I first met Peter Shire in 1991 when I was a register jockey at his brother Billy Shire’s shop, The Soap Plant, then on Melrose Ave. He struck me as a good-natured, gregarious fellow with a penchant for bad puns and a quiet, steady vocal delivery that almost invariably ended with a smile. I’m happy to say that twenty years later not much has changed. His amiability is as delightfully forthright as ever and his puns are even more groan-worthy. What has changed in the two decades past is the sheer volume of acclaim that his work has received.
Peter’s first public art commission in 1986 has grown to more than thirty worldwide. His teapots are ubiquitous and (along with his other ceramics and furniture designs) have caused something of a pop revolution. Whether fashioning delicate-looking flowers from steel or evoking monumental scale via fragile, hand-forged porcelain, his bright and eclectic color palette remains consistent with his colorful and playful personality.
If you’ve ever visited Shire’s Echo Park studio, located mere blocks from the house he grew up in, you’ll have been treated to a proper espresso, ground and brewed from a machine gifted him by his fellow Memphis Group collaborators. His graciousness as a host is a copacetic antithesis to the stimulation overload that doubles as his think tank, office, and work space. Once you’ve recovered from the organized chaos, keen observation will reveal a single pattern that pervades nearly all his multi-faceted work: succinct minimalism, redolent of Japanese flower arrangement. How a Sephardic Jew raised in a predominantly Latino neighborhood came to embody the essence of Ikebana is anyone’s guess, but Japanese Industrialists came to notice it.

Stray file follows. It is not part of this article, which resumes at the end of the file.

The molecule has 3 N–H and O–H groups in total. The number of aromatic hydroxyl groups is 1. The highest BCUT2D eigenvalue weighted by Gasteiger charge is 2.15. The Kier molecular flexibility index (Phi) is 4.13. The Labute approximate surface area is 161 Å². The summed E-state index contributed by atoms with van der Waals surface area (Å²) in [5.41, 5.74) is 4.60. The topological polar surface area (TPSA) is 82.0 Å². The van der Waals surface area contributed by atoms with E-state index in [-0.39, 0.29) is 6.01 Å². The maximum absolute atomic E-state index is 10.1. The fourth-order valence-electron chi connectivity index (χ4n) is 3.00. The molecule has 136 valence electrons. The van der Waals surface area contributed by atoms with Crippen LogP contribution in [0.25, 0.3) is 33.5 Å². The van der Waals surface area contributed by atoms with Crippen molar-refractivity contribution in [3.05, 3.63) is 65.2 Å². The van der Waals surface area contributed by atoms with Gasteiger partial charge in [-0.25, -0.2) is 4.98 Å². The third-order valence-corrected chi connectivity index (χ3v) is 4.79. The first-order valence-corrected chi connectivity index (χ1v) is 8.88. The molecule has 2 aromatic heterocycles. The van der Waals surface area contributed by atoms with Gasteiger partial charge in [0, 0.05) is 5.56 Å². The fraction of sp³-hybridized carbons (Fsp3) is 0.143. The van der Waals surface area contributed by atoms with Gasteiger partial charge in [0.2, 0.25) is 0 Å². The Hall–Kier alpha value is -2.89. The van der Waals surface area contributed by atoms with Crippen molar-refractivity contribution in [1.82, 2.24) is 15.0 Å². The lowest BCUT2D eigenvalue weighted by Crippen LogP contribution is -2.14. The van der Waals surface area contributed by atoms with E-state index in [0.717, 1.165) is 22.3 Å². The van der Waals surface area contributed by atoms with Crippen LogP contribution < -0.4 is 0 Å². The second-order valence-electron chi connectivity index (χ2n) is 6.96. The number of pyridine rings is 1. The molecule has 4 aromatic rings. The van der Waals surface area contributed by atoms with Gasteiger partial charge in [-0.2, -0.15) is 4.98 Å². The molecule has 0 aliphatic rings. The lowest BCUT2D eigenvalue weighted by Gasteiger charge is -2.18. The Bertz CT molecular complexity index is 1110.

The selection of pieces contained in this volume are the beneficiaries of a three-month 1992 design project in Hokkaido, Japan. Salvaged brewing factory materials were transformed into incredible, contemporary and fundamentally Japanese works of art. These sculptures remained on display in Japan until 2008, when they were rescued from receivership and returned to California. In November 2010, they were loaned to Santa Monica College and exhibited in the Barrett Art Gallery.
Now, in May 2011, on the 25th anniversary of Peter Shire’s first public art project –and nearly twenty years after these seminal works were first constructed, La Luz de Jesus Gallery is pleased to be the first commercial space to not only display these great works of art, but offer them publicly to private collections: Hokkaido Story Revisited.
It is perfectly fitting that Shire’s work should return to the neighborhood of his childhood, and personally gratifying that on the vigintennial of our first meeting, I get to be the one to present it.
Hokkaido Story Revisited: Late Spring
May 6th - May 29th
Artist Reception & Preview:
Thursday May, 5th 7-9PM